August 5, 2018 Sermon

Tasha Kahele, a native Hawaiian living in Alaska opened a restaurant named “Aloha
Poke Stop” in April 2018. By May, she was forced to rename it Lei’s Poke Stop, investing
thousands of dollars to redo her store sign, reprinting menus, and remarketing her brand.
What happened was that she had received a letter from a Chicago-based chain demanding
that she change her restaurant’s name, to cease and desist in the use of the words, “poke”
and “aloha poke”. The restaurant in Chicago is called “Aloha Poke Company”, and is
owned and operated by non-Hawaiians. Kahele was devastated, but she could not risk
fighting a larger establishment and incur legal fees which she knew that she could not
afford.
Although Kahele was clearly hurt financially, she felt even further violated spiritually:
“I know some people are like, ‘[Aloha] is just a generic word, everyone says it. . . . But not
to our people, it’s not. Aloha encompasses everything. . . . We live aloha, we give it, we
share it. It’s not to be restricted and I think that’s why it’s so triggering to people and it’s so
offensive and it’s so hurtful. It’s hurtful– for our family it’s hurtful.”
Poke is the name of a Hawaiian dish whose main ingredients are raw “ahi” (tuna) cured
with rock salt, soy sauce, green onion, sesame, garlic, limu (type of edible algae). Poke
literally means to be “cubed”. Poke is called such because the fish are cut into cubes.
Although poke may seem to be a simple dish, it is one which rests at the core of Hawaiian
culture.
There are many Hawaiians who feel that they were robbed of their kingdom and culture
by colonization. And, these days, they are forced to endure the commercialization of their
tradition. As anyone who has lived in Hawaii knows, the words “poke” and “aloha” are
native Hawaiian words that have been around for hundreds if not thousands of years, much
longer than any restaurant in Chicago that is trying to capitalize on a culture that they know
very little about. How genuine can the taste of their poke be if the chefs who prepare them
know almost nothing about what “aloha” means, or what its significance bears to the people
of Hawaii? Creating a satisfying meal for someone is an expression of love. Preparing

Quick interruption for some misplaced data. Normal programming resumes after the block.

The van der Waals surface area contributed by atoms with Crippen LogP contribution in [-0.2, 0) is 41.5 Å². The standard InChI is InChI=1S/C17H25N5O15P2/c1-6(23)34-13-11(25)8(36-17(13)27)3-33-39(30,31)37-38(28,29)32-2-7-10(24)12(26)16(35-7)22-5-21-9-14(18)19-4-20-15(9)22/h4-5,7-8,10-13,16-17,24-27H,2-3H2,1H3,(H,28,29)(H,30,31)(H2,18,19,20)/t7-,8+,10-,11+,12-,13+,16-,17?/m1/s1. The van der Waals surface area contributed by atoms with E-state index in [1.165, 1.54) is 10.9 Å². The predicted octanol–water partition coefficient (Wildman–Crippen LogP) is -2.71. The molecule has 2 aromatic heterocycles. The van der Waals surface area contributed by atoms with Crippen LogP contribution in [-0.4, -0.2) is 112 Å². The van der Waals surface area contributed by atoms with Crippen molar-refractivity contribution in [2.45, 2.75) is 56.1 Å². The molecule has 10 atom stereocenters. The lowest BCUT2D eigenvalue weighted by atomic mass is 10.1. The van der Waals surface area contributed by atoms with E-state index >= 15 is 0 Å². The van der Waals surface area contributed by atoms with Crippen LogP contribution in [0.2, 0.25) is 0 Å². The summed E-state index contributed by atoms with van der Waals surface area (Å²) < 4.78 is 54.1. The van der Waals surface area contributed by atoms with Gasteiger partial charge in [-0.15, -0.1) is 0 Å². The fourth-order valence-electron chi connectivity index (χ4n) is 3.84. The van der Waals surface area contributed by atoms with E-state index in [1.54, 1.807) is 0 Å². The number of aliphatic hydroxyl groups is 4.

poke requires one to fully embrace Hawaiian culture. Yet, what the owners of the Chicago
restaurant chain seek is to monopolize on something that cannot be owned by any one
person or company. Hawaiian culture developed over many years by many people
conscientious of its significance, and should now be respected as such, to exist for the
benefit of all who truly embrace its spirit. It should not be hoarded by a few or culturally
appropriated.
To monopolize the use of traditional words such as poke and aloha against an indigenous
culture from whence these words originated wreaks of fabrication and bullying. I would be
genuinely embarrassed of making money off of another’s culture, and add insult to injury by
suing them for partaking in what should rightly be their prerogative.Ironically, the owners of
the Chicago chain do not seem to realize that they are
compromising the base to which they owe their own success. We as Buddhists must always
be reminded that we do not live on our own. Our existence and continued prosperity are
dependent upon our mutual existence and success. In Japanese, we say, ikasarete-iru,
meaning that “we are allowed to exist”. This actually originates from the Buddhist concept
of dependent association.
Our existence depends upon the grace of the spirits, the land, and its people. We are
allowed to survive and prosper because of the safety net to which we are a part. When an
individual or entity thinks and acts primarily to protect or advance oneself and only oneself,
it does so at the expense of hurting others, which in turn, amounts to hurting oneself. It
should not surprise anyone that those who veer from this invariably fall prey to the very
attack which they so dread. Ignoring or disrespecting those around you surely has
consequences that go beyond the reach of any legal action. Although Kahele who was
directly affected by the unnecessary legal action taken by the Chicago chain has not lifted a
finger, the court of the people is not so forgiving. Just take some time to examine the Yelp
page for Aloha Poke Company in Chicago.
(Eisei Ikenaga)